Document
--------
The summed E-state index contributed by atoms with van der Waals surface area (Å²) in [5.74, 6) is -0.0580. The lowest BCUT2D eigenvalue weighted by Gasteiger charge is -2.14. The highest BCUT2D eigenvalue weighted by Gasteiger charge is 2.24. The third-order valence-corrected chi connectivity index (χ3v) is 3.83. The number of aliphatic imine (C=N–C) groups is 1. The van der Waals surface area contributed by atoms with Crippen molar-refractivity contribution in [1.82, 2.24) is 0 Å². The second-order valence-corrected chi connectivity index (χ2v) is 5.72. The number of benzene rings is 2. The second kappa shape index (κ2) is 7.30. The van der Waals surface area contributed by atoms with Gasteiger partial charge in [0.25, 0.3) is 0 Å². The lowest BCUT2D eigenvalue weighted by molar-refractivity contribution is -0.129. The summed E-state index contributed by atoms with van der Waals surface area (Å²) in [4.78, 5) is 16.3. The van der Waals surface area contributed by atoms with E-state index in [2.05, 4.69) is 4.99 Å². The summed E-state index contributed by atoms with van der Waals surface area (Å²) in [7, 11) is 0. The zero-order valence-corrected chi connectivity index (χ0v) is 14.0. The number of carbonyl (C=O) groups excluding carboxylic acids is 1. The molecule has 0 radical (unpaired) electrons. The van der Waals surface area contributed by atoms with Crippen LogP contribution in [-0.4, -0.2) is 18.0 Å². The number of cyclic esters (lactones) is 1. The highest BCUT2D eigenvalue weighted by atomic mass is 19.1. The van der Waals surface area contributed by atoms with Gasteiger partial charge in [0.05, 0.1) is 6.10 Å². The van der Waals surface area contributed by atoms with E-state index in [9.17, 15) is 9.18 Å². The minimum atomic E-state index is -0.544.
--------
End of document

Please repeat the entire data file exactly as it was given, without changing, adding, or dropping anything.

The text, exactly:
The summed E-state index contributed by atoms with van der Waals surface area (Å²) in [5.74, 6) is -0.0580. The lowest BCUT2D eigenvalue weighted by Gasteiger charge is -2.14. The highest BCUT2D eigenvalue weighted by Gasteiger charge is 2.24. The third-order valence-corrected chi connectivity index (χ3v) is 3.83. The number of aliphatic imine (C=N–C) groups is 1. The van der Waals surface area contributed by atoms with Crippen molar-refractivity contribution in [1.82, 2.24) is 0 Å². The second-order valence-corrected chi connectivity index (χ2v) is 5.72. The number of benzene rings is 2. The second kappa shape index (κ2) is 7.30. The van der Waals surface area contributed by atoms with Gasteiger partial charge in [0.25, 0.3) is 0 Å². The lowest BCUT2D eigenvalue weighted by molar-refractivity contribution is -0.129. The summed E-state index contributed by atoms with van der Waals surface area (Å²) in [4.78, 5) is 16.3. The van der Waals surface area contributed by atoms with E-state index in [2.05, 4.69) is 4.99 Å². The summed E-state index contributed by atoms with van der Waals surface area (Å²) in [7, 11) is 0. The zero-order valence-corrected chi connectivity index (χ0v) is 14.0. The number of carbonyl (C=O) groups excluding carboxylic acids is 1. The molecule has 0 radical (unpaired) electrons. The van der Waals surface area contributed by atoms with Crippen LogP contribution in [-0.4, -0.2) is 18.0 Å². The number of cyclic esters (lactones) is 1. The highest BCUT2D eigenvalue weighted by atomic mass is 19.1. The van der Waals surface area contributed by atoms with Gasteiger partial charge in [0.05, 0.1) is 6.10 Å². The van der Waals surface area contributed by atoms with E-state index in [9.17, 15) is 9.18 Å². The minimum atomic E-state index is -0.544.